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How Zumba's founders turned a video made on the beach with a Handycam into a global phenomenon

Today, Alberto Perlman, 41, is CEO of the world’s largest branded fitness program, Zumba Fitness. But before he co-founded Zumba, he was an unemployed 24-year-old.

In 2001, Perlman was still reeling from his first business, a start-up accelerator, going bust after the tech bubble burst. He wanted to continue working for himself but wasn't sure where his next idea would come from. That is until one night at dinner, when his mother, Raquel, mentioned her aerobics instructor who had been selling out classes at a local gym.

Curious if it had business potential, Perlman went to the gym to check out the class. When he got there, there was a line around the corner. Instantly, he knew the instructor, Beto Perez, had tapped into something.

“Some people were turned down because the room was too full,” Perlman tells CNBC Make It. “I didn’t understand why until I saw the class.”

Alberto Perlman, co-founder and CEO of Zumba Fitness speaking at Iconic L.A. on Sept. 27th, 2017.
David A. Grogan | CNBC
Alberto Perlman, co-founder and CEO of Zumba Fitness speaking at Iconic L.A. on Sept. 27th, 2017.

When Perez hit play and the music started, everything clicked. What he saw was fitness without sacrifice — people following Perez’s lively choreography set to Latin music in a way that made them feel like were dancing with friends rather than working out.

“I told him, ‘Why don’t we take what you do, put it on video and let people enjoy it at home?’”

The problem was, no one, not Perlman or Perez nor Alberto Aghion (Perlman's childhood friend who was brought on after working with him at the defunct accelerator) had the money to make that happen at scale. So they decided to shoot a promo instead.

They grabbed a camera and headed to the beach.

“So we first shot a video with a Handycam ... on the beach with 200 of Beto’s class students … and we took that video and started showing it to potential investors,” he says.

“Everybody told us 'no.'”

Nina Alves leads a Zumba class at her studio in Portland.
Shawn Patrick Ouellette | Portland Press Herald | Getty Images
Nina Alves leads a Zumba class at her studio in Portland.

Gym chains declined initial pitches to have Zumba classes taught at their locations, and the trio couldn’t garner sales interest at fitness trade shows either, Perlaman says, “but every time Beto would teach a class, everybody said 'yes'” — the class members' enthusiasm spoke volumes.

“We knew that the class was powerful, we knew that something was there, so we didn’t give up every time we heard ‘No.’

"That's different from having a bad idea and not giving up,” he points out. “I see many entrepreneurs have an idea that they're obsessed with that they haven't proven … and they won't give up — and that's just being stubborn.”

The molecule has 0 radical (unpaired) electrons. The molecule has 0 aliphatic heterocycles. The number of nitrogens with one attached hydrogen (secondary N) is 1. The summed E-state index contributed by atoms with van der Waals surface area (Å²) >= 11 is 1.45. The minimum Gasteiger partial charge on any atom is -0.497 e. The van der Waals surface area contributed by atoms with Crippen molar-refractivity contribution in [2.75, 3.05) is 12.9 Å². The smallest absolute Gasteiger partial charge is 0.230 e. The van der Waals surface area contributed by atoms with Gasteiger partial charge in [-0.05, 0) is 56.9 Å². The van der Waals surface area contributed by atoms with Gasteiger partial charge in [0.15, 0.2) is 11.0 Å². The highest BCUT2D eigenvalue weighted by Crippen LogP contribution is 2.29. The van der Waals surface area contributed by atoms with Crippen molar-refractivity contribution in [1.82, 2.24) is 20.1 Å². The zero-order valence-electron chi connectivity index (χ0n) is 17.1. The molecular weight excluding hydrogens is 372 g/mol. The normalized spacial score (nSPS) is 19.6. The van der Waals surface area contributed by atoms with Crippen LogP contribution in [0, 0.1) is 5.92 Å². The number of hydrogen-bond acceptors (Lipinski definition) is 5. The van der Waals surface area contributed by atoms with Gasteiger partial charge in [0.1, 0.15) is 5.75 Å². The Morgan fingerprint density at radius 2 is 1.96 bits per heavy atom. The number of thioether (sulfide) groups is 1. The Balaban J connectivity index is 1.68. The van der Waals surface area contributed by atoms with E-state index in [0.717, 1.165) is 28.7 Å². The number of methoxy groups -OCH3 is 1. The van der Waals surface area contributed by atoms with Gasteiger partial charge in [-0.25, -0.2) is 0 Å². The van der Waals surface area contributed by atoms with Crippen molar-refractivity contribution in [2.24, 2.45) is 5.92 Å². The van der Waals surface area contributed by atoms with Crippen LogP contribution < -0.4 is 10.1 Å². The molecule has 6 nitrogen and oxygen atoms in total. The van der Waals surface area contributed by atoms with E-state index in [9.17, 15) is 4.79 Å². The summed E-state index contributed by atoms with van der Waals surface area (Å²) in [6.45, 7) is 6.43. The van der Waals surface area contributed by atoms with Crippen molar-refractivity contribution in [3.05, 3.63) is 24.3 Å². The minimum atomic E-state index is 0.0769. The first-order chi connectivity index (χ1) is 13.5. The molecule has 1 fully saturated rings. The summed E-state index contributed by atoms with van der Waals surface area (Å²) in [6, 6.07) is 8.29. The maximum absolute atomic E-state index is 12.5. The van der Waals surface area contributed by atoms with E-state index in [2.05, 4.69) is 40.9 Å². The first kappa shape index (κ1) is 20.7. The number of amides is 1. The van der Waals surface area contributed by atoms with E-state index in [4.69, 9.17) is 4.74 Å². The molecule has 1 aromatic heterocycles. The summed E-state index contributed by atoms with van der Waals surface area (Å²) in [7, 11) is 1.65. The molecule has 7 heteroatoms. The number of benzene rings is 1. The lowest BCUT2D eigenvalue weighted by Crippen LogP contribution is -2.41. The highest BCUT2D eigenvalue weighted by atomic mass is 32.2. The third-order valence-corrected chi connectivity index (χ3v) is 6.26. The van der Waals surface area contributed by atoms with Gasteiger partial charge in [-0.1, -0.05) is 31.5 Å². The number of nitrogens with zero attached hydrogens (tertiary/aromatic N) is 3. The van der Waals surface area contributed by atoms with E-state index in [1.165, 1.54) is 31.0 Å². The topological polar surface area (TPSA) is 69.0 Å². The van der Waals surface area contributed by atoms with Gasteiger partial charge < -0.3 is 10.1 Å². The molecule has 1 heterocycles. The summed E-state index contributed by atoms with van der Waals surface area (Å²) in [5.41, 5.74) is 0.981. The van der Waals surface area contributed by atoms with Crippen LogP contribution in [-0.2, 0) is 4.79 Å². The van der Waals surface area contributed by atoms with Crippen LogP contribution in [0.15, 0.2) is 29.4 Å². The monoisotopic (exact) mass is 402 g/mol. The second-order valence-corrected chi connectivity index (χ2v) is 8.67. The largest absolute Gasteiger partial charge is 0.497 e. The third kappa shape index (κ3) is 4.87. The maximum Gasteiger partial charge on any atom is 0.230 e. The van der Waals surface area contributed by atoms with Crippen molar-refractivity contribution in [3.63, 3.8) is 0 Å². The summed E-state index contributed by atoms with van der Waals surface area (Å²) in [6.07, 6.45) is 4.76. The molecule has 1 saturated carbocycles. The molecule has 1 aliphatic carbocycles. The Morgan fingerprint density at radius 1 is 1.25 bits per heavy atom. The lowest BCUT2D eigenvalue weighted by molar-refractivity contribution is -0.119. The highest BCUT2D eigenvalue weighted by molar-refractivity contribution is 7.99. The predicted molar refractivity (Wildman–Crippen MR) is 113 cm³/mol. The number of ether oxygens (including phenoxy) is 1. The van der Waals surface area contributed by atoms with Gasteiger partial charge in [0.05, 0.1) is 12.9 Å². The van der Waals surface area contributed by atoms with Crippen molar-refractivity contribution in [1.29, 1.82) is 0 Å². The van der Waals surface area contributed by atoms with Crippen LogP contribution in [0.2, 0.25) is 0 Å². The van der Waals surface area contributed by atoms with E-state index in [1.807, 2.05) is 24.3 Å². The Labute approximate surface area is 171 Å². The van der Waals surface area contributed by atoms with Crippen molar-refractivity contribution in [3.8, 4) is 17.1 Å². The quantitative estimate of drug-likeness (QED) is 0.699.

Eventually in late 2001, their persistence paid off. The video the trio shot led to a deal with an Ohio-based infomercial company to create a Zumba workout DVD. While the videos posted impressive initial sales through 2002, after production costs the co-founders were left with little profit.

Alberto Aghion, Alberto Perez and Alberto Perlman, founders of Zumba Fitness at Iconic L.A. on Sept. 27th, 2017.
David A. Grogan | CNBC
Alberto Aghion, Alberto Perez and Alberto Perlman, founders of Zumba Fitness at Iconic L.A. on Sept. 27th, 2017.

For Zumba to successfully scale globally, to accomplish what other once-promising fitness crazes like Billy Blanks' Tae Bo couldn't do, the business partners had to pivot away from selling Zumba via workout videos. And it all happened as a result of listening to customer feedback.

“I thrive on on customer reaction … I thrive on understanding how they're viewing what we are delivering,” Perlman says.

In 2003, after hearing customers repeatedly ask about ways they could teach classes mimicking the workout featured in the DVDs, the trio shifted the Zumba business model to certifying instructors. To the co-founders’ collective surprise, more than 150 people interested in becoming Zumba instructors flew into Miami to learn choreography first-hand from Perez.

What followed was years of growing an instructor base, and eventually in 2006, creation of the Zumba Instructors Network (ZIN). On top of a roughly $300, day-long instructor certification course, the company charges instructors just over $30 a month in exchange for Zumba Fitness' marketing efforts and class materials, like music and new choreography. Certified instructors are then able to host their own classes at gyms or other local spaces and keep the profits made from their class. By 2012, over 100,000 instructors had signed up to teach classes in over 125 countries, according to the New York Times. Now, the company says Zumba is practiced in over 180 countries, with over 15 million weekly participants.

“Ultimately, we saw that the person that was most passionate about our brand was our instructors and we made them our partner[s] and that is what allowed us to grow,” he Perlman says. “I think you find the group that is most passionate about what you’re doing and you turn them into your partners and your ambassadors.”

Video by Zack Guzman with additional reporting from Telemundo's El Poder En Ti

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